EPA Proposes New Rules for Farmers Using Dangerous Insecticide

A farmworker gathers sweet potatoes in Mechanicsville, Va. Sweet potatoes are one of the many crops that chlorpyrifos is used on. Agricultural workers are at high risk for pesticide poisoning. (Photo by Lance Cheung/ USDA via Courthouse News)

WASHINGTON (CN) — The Environmental Protection Agency proposed new restrictions Friday on a dangerous insecticide that it opted not to ban outright last year.

Having long been considered a threat to childhood brain development, chlorpyrifos has been banned for indoor and residential use since 2001 but continues to be used on crops.

The EPA waited years to act on a petition by environmentalists seeking a full ban, only announcing that it would keep chlorpyrifos on the market after the Ninth Circuit set a deadline for it to make such a determination by July 2019.

Taking the next step in the regulatory review process on Friday, the agency said those who spray the chemical should be made to use additional personal protective equipment. Other proposals laid out in Friday’s announcement include label amendments to address concerns about chlorpyrifos contaminating drinking water and efforts to mitigate “spray drift.”

For the group Earthjustice, however, such actions fall short of what is needed. A complete ban of the pesticide is the only way to truly protect children and workers from its harms, the group said.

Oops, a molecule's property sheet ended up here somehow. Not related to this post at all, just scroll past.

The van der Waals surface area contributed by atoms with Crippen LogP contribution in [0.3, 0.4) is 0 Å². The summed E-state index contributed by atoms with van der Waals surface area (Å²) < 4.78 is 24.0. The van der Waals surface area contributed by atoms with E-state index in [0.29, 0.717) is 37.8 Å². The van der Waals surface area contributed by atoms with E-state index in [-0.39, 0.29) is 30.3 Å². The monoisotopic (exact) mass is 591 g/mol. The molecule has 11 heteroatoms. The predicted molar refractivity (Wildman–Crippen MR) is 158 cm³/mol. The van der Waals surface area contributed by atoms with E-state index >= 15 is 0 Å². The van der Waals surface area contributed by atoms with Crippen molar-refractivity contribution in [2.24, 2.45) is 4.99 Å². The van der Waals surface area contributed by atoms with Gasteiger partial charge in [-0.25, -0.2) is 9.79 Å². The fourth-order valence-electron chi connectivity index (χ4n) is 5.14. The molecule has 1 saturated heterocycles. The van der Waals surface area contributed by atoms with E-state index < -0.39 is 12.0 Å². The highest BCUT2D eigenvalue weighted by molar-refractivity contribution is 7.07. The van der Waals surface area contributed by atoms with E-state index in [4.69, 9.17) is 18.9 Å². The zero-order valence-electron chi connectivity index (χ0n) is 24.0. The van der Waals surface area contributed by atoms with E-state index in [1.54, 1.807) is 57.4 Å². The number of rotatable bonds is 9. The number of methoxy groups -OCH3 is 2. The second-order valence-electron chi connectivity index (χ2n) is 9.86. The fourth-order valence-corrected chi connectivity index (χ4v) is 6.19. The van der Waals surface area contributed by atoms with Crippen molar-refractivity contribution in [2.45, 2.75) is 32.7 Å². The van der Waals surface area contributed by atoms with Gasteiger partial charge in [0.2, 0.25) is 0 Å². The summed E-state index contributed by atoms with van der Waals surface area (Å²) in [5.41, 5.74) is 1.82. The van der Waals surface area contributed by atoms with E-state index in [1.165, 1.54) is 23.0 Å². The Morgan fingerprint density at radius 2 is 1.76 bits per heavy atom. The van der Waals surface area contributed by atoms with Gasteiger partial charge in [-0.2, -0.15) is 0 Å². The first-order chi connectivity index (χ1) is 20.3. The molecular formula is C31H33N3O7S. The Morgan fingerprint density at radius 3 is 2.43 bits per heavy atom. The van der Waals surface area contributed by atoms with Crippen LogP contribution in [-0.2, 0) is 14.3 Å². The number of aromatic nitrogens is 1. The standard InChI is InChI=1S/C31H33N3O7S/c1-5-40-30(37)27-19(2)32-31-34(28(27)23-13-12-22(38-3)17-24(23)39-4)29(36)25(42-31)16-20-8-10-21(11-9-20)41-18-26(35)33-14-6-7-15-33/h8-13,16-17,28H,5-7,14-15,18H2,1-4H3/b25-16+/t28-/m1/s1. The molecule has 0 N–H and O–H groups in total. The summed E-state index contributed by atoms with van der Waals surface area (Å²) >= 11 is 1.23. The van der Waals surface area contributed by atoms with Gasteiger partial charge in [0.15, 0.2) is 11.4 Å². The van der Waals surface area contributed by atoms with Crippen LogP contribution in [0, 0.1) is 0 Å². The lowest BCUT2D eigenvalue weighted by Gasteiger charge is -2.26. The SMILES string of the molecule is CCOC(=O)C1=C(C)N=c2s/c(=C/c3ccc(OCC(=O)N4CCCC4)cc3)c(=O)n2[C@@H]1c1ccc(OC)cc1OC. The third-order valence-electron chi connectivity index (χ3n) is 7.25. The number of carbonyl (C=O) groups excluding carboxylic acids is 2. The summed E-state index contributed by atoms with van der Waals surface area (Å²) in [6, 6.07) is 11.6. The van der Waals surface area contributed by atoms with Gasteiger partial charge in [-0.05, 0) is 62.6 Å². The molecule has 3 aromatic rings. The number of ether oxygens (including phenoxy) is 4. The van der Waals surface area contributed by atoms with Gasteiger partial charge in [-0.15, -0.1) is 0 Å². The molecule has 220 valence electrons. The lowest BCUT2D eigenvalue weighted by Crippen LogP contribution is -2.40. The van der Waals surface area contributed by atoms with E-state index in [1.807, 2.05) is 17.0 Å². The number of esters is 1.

“EPA is refusing to protect children from damage to their brains and learning disabilities,” Earthjustice managing attorney Patti Goldman said in a statement. “Even with the new protections, the agency is still failing children, who will continue to be exposed to chlorpyrifos at levels that cause lifelong damage.”

Goldman petitioned the Ninth Circuit to intervene again in response to the EPA’s July 2019 denial. That case remains pending. In the meantime, the EPA said Friday that it will also consider recommendations from the Scientific Advisory Panel’s September meeting after the group releases its report later this month. 

“Depending on the SAP’s conclusions, EPA may further revise the human health risk assessment,” the EPA’s release said. “After a thorough review of the best available science and carefully considering scientific peer review and public comments, EPA will then determine next steps in the registration review process for chlorpyrifos.”

Several studies show chlorpyrifos cause cognitive problems in humans, including memory loss and trouble focusing. The problems are particularly pronounced for children, as exposure to the chemical can lead to long-term, irreversible IQ reduction, attention deficit disorder and autism. The adverse effects to human health prompted the EPA to ban the pesticide for household use in 2001.

The American Farm Bureau Federation has said the pesticide is a crucial component for farmers in protecting their crops and maximizing the efficiency of their operations. Still, some states have begun banning the chemical, with Hawaii leading the way in 2018 and New York and California following in 2019. 

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